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Federal Slaughter Funding Cheers, Disheartens Cattle Enhancement Council

“They understand that there is a need for regional placement of these funds.”


Athree-year $50 million federal program to expand beef slaughter capacity in Canada is getting mixed reviews from the Manitoba Cattle Enhancement Council.

The MCEC says it’s heartened by a reference in a recent federal news release to “addressing regional gaps” in the beef-processing sector. That means new local plants will qualify for funding, which didn’t appear so before, said Kate Butler, the council’s executive director.

MCEC earlier this year voiced fears the money would go to large existing processors, not small new ones.

But Butler was disappointed the $50 million will be in the form of government loans, not dollar-matching grants as previously believed.

That means the program may not stimulate beef capacity the way Ottawa hopes, she said.


The fact that the program will only lend money is already affecting MCEC’s own applicants.

“One of our proponents has stepped back from that program because it’s repayable. They won’t apply if it is,” Butler said.

MCEC, a provincial agency, helps fund new and expanding beef slaughter projects with money from a mandatory, refundable levy on cattle sold in Manitoba.

The $50 million program was announced in the January 27 federal budget. Finance Minister Jim Flaherty’s budget speech said Ottawa “will make federal contributions available to match private-sector investments in sound business plans aimed at reducing costs, increasing revenues and improving operations of meat slaughter and processing operations in Canada.”

A June 5 government news release said the program will soon accept applications. Full program details are expected by June 31.

However, the release said the program “will make federal repayable contributions available to support investments made by the private sector and other levels of government.” That differs from the budget speech, which promised dollar-matching grants.


A spokesperson for Agriculture Minister Gerry Ritz said there was no contradiction and the minister has said from the start these were repayable loans.

“He’s said that over and over,” the spokesperson said. “There’s been no change. It’s always been a federal repayable contribution.”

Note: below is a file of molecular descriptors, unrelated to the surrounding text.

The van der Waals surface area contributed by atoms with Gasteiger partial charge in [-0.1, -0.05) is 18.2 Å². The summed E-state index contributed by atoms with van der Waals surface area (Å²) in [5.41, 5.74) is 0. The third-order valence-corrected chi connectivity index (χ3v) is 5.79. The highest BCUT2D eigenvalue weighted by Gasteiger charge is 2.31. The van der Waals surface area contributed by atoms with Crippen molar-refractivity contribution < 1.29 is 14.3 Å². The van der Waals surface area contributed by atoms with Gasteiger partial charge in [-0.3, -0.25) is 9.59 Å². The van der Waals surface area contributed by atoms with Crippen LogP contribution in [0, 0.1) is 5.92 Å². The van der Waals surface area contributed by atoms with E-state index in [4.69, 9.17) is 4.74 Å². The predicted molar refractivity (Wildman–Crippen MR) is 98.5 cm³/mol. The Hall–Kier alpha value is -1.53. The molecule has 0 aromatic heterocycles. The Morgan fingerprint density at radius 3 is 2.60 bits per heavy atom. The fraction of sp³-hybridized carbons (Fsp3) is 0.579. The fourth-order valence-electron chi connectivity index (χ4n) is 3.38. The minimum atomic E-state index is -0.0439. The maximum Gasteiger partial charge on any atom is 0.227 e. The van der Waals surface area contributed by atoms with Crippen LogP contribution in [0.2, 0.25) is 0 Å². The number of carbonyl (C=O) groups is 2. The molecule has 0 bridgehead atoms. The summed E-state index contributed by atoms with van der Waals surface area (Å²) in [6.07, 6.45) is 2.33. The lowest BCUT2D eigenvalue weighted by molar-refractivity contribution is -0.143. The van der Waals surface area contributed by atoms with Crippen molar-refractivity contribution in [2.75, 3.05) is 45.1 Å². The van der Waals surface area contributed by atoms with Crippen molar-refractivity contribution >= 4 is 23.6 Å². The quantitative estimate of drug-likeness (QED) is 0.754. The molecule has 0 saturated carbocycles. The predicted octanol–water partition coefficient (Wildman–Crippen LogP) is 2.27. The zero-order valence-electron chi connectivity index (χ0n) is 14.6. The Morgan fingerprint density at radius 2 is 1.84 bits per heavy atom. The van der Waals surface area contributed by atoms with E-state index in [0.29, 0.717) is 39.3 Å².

Indeed, Ritz did say in a March 13 news conference that the money would be in the form of loans.

“It is a loan with low interest rates and payback schedule of some 10 years after (projects) become viable,” he said.

However, the transcript of a January 27 interview with Ritz is not as clear.

“This is not free money,”

Ritz said. “This is money that will help and we’ll use it to lever more money out of the private sector.”

Butler said the remark does not prove the money was always intended to be repayable, only that it would require sound business plans first.

“(I)f it were to seriously encourage private-sector money in this economic climate, it would not be repayable,” she said in an e-mail.


However, the switch from dollar-matching grants to loans will not affect Keystone Processors Ltd., a joint venture of MCEC and Natural Prairie Beef, said Butler.

Keystone Processors is renovating a former Winnipeg pork plant into a federally inspected abattoir for cattle. It expects to qualify for the federal program and plans to apply, she said.

MCEC has lobbied Ottawa since the budget for regional support under the program. In a paper released in February, the council warned against funding only large existing plants in Alberta and Ontario, saying that would “only exacerbate the industry’s current malaise.”

The fact that the latest government statement refers to addressing regional gaps is reassuring, said Butler. “They understand that there is a need for regional placement of these funds. That wasn’t the case at the start.”

A Canadian Cattlemen’s As sociat ion spokesper -son said it doesn’t matter whether the money goes to large or small plants as long as it improves beef sector competitiveness. [email protected]

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